Addiction is highlighted in the Torah’s account of the Revelation at Mount Sinai, where the One Who Spoke and the World Came into Being instructed us not to get so caught up in our subjective assumptions about God that we would carve out and worship an image reflecting those assumptions. In other words, addiction is the act of replacing a truth, or need, or innate desire with an artificial facsimile that eventually supersedes the very truth it was originally intended to represent. It is often born out of one’s struggle and subsequent failure to reach the truth in question, the frustration of which can drive one to such desperation that one resorts to, say, a Golden Calf. And the healing of addiction, in turn, involves melting down the image and lapping it up, internalizing that which had been so unwholesomely externalized, to restore to the essential self what had belonged there all along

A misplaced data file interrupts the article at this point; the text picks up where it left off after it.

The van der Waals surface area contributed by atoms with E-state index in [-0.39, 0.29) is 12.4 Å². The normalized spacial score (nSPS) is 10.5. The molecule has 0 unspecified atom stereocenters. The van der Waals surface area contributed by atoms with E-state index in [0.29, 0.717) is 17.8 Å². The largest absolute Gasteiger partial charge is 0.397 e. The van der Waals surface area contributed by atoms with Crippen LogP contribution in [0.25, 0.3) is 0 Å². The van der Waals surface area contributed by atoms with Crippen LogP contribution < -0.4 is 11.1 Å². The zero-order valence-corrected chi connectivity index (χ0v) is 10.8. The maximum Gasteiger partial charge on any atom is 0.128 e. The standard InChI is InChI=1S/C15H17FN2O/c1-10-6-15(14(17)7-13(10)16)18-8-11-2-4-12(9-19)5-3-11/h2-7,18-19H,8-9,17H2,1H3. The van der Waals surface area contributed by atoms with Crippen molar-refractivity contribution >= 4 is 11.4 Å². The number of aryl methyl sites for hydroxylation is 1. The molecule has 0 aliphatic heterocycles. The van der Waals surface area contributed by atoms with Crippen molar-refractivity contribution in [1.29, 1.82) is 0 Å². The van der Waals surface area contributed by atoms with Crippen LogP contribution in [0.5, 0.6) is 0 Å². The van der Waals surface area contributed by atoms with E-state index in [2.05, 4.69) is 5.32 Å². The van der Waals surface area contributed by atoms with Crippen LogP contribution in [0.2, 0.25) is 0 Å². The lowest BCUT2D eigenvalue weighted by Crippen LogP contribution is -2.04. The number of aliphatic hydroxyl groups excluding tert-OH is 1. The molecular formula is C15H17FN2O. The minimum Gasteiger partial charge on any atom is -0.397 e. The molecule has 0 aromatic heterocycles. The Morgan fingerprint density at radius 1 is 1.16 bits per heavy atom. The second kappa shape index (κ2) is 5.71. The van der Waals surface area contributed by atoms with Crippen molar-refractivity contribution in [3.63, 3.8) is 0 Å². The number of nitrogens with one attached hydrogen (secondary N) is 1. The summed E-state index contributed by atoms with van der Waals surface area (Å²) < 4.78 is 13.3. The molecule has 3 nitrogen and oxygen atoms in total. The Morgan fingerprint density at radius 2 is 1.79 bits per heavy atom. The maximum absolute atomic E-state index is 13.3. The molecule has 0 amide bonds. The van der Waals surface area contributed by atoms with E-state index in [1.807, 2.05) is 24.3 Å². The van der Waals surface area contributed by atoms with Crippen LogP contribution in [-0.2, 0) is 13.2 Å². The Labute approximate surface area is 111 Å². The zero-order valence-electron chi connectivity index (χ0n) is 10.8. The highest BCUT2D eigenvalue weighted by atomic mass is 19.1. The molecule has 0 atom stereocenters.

YES WE ARE IN A CRISIS! - LET’S TALK ABOUT IT!
The CDC reports that the number of overdose deaths rose to their highest number ever – 100,300 precious souls in just one year (March 2020-April 2021). When JAAN(Jewish Addiction Awareness Network first began, that number was 64,000, and we were all shocked. SAMSHA’s(substance abuse and mental health service administration) annual National Survey on Drug Use and Health for 2020 concluded that more than 40 million Americans were living with an active substance use disorder.
Despite the efforts of governments, health-care providers, activists and others, the problem is growing much worse. The new figures, which are provisional but rarely change much in final tallies, represent a 28.5% increase from the same period a year earlier. The financial, social, mental health, housing and other difficulties of the covid-19 pandemic are widely blamed for much of the increase.
By far, the US is the number one country in deaths per 100,000. The US has 21 deaths per 100,000 for drug overdose. The next closest country in Norway at 5 deaths per 100,000.